New York Times Food for Tomorrow conference
11.11.14 - 12.11.14
The first annual New York Times Food for Tomorrow conference, hosted by renowned Times journalist and food writer Mark Bittman, will explore two of the most important food challenges facing the world in the 21st century: how to feed a growing population of the world’s poor and how to reverse poor eating habits in the developed world.
The event, to be held at the Stone Barns Center for Food and Agriculture, will gather over 200 C-suite executives, chefs, researchers, N.G.O. leaders and important thinkers about food issues for a day-and-a-half of networking and discussion.
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Measuring what matters in agriculture and food systems: a synthesis
The Economics of Ecosystems and Biodiversity (TEEB) (2018). Measuring what matters in agriculture and food systems: a synthesis of the results and recommendations of TEEB for Agriculture and Food’s Scientific and Economic Foundations report. Geneva: UN Environment. Download report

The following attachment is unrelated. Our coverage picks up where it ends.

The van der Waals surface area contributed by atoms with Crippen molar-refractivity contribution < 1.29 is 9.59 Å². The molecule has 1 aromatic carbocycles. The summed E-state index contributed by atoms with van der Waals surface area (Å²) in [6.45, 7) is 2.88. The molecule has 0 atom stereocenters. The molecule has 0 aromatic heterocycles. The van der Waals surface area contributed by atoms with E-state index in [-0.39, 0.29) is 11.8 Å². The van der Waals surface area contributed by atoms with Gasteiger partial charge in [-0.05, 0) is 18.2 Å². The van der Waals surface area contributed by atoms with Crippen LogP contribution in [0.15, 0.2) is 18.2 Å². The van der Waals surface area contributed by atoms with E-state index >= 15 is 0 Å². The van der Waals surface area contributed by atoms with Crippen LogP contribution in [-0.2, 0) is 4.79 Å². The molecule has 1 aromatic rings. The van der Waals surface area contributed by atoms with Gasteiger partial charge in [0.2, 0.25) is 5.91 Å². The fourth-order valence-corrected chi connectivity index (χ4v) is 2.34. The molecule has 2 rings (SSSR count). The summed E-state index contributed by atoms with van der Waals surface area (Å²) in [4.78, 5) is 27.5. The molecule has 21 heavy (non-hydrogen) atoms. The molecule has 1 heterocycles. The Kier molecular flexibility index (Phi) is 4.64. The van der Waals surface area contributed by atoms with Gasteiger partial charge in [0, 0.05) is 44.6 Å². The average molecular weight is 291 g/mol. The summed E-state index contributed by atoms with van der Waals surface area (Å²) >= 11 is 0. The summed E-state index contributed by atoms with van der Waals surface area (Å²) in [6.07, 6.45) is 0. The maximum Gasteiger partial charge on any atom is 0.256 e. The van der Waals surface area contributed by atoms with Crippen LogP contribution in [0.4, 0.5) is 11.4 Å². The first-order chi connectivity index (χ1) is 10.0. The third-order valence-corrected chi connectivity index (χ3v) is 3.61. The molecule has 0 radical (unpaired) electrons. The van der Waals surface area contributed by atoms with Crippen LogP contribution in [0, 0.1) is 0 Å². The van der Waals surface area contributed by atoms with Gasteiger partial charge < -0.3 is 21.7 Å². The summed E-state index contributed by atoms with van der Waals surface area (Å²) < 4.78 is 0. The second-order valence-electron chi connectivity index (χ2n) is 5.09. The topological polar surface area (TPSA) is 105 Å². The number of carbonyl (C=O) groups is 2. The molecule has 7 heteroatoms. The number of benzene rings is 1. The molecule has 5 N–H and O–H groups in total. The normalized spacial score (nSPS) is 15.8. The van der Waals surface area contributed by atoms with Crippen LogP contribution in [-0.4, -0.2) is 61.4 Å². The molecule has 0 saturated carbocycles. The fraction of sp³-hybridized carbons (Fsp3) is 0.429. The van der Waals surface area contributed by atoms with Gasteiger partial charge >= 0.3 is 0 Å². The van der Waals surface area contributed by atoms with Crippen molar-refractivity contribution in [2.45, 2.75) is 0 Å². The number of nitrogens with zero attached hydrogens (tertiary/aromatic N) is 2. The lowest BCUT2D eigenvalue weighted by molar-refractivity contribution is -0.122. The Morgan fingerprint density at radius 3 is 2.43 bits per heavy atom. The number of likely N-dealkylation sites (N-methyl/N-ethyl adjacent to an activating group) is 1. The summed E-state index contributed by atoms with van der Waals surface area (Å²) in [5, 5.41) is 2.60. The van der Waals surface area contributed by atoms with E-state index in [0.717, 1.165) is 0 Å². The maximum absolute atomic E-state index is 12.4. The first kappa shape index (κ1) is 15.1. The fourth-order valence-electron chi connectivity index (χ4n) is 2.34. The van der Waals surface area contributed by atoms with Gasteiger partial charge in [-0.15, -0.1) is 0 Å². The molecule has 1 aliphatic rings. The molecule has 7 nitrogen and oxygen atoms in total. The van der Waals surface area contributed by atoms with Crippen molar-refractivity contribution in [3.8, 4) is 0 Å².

Scientific and Economic Foundations Report
The TEEBAgriFood ‘Scientific and Economic Foundations’ report addresses the core theoretical issues and controversies underpinning the evaluation of the nexus between the agri-food sector, biodiversity and ecosystem services and externalities including human health impacts from agriculture on a global scale. It argues the…
TEEB Challenges and Responses
TEEB ‘s progress, challenges and responses towards mainstreaming the economics of nature. [ENG] [ESP]
TEEB for Agriculture & Food Concept Note
February 2014- The Concept Note presents the case for and proposed outline content of a TEEB for Agriculture & Food study.
Natural Capital Accounting and Water Quality: Commitments, Benefits, Needs and Progress
December 2013 – The briefing note outlines existing guidance and examples on water quality accounting and identifies the ongoing challenges related to the development of natural capital accounting and water quality accounting. Inspired by the growing global focus on natural capital accounting, the note identifies the ongoing challenges related to the development of natural capital accounting and water quality accounting, in order to encourage debate and commitment towards effective water and biodiversity policy.
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